Solicitor General Verrilli also had some rough sledding. He began his argument by asserting that section 514 merely remedied a problem of foreign relations: “we did not have treaties with these individual countries”; hence, there was no U.S. copyright protection for many foreign works. Under the Berne Convention, which the U.S. joined in 1989, countries agreed to give foreign copyright holders the same protection as their own residents. Scalia was unpersuaded: “I do not find that an appealing argument. It seems to me Congress either had the power to do this under the Copyright Clause or it didn't. I don't think that powers that Congress does not have under the Constitution can be acquired by simply obtaining the agreement of the Senate, the President, and Zimbabwe.”

Justice Breyer, who had dissented in Eldred, also was not sympathetic to the government’s argument. He noted that several dozen friend of the court briefs had been filed in the case, some of them arguing that the government could comply with Berne “in other ways that are less restrictive” than pulling millions of works out of the public domain. Besides, “here we have a law which says that libraries, music lovers, book buyers will either pay more money for things already in existence or will simply be unable to get them.” “Orphan works,” in particular—that is, works whose copyright owners are unknown—would go out of circulation.

Chief Justice Roberts told Verrilli: “there's something at least at an intuitive level appealing about Mr. Falzone's First Amendment argument. … One day I can perform Shostakovich; Congress does something, the next day I can't.” And “what about Jimi Hendrix? He has a distinctive rendition of the national anthem, and assuming the national anthem is suddenly entitled to copyright protection that it wasn't before, he can't do that, right?”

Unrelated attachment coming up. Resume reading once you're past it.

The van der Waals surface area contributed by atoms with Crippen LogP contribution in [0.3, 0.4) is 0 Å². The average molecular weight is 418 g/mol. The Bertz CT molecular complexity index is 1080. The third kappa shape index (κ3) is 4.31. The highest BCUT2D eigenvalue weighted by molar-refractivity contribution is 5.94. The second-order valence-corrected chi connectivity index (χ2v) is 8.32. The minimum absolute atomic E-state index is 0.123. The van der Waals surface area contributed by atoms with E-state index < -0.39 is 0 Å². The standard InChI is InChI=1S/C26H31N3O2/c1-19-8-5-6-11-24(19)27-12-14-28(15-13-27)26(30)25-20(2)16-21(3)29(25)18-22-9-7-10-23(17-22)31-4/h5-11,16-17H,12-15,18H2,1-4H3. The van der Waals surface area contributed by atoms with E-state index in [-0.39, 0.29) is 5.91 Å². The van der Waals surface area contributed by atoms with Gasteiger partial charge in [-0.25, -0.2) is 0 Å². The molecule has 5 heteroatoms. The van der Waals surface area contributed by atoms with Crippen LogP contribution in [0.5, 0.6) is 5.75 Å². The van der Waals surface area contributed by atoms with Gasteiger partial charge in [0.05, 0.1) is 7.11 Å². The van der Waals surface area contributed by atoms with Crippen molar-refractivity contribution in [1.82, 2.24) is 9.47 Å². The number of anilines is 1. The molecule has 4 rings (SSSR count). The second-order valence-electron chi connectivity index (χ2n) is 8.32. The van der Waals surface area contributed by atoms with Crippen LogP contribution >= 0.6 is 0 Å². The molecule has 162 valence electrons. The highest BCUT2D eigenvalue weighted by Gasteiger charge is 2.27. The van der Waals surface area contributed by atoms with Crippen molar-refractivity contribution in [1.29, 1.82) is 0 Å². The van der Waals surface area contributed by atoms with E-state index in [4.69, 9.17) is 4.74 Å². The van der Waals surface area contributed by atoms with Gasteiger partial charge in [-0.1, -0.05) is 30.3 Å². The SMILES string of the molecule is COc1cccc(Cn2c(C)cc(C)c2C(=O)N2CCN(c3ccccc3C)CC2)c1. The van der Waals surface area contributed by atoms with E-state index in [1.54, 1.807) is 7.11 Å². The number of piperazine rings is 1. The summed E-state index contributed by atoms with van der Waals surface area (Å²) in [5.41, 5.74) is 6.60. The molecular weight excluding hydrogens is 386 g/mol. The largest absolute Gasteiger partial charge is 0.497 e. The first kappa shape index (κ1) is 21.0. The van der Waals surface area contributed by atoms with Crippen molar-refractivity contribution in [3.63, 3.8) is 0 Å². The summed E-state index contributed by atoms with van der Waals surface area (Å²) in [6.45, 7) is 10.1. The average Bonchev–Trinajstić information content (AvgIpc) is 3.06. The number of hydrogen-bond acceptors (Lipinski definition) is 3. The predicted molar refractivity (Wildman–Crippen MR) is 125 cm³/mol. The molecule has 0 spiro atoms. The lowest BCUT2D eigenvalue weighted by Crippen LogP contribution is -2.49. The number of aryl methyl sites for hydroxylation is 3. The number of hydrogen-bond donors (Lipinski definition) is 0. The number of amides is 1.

Verrilli replied that the Copyright Clause by definition allows Congress to restrict free expression by creating monopolies over creative works. Besides, he said, citing Eldred, “the Copyright Clause already contains very significant accommodations of First Amendment interests,” including fair use.2 “Maybe Jimi Hendrix could claim fair use in that situation.”

But certainly, Justice Kennedy said, “the First Amendment is implicated” in section 514’s removal of works from the public domain. Roberts agreed that even using very minimal First Amendment scrutiny, “it seems to me that you run into Justice Breyer's concern that the government interest is vanishingly small when it comes to promoting progress under the Copyright Clause,” and the interest on the other side, “the restriction of free speech rights,” is significant.

In the few minutes Falzone saved for rebuttal, he capitalized on these encouraging noises from a few of the justices. “The burden on speech that this statute imposes is remarkable,” he said. There is “a huge amount of original expression bound up” in performing theater and music. “But even if you put performances aside, this Court has recognized in case after case that there is a critical speech interest in publishing the work of another author [or] in showing a film created by another.” With section 514, Congress “took speech rights of 250 million Americans and turned them into the private property of foreign authors, all on the bare possibility that might put more money in the pocket of some U.S. authors.”

Golan v. Holder should be decided sometime in the next six months. Whatever the result, it can be predicted with reasonable safety is that the decision will not be unanimous.

Notes

1. Marybeth Peters, quoted in petitioners’ brief, Golan v. Holder, 10.

2. See "The Progress of Science and Useful Arts”: Why Copyright Today Threatens Intellectual Freedom and Will Fair Use Survive? Free Expression in the Age of Copyright Control, for an overview of fair use and other free-expression safety valves.


The Free Expression Policy Project began in 2000 as a project of the National Coalition Against Censorship, to provide empirical research and policy development on tough censorship issues and seek free speech-friendly solutions to the concerns that drive censorship campaigns. In 2004-2007, it was part of the Brennan Center for Justice at NYU School of Law. Past funders have included the Robert Sterling Clark Foundation, the Nathan Cummings Foundation, the Rockefeller Foundation, the Educational Foundation of America, the Open Society Institute, and the Andy Warhol Foundation for the Visual Arts.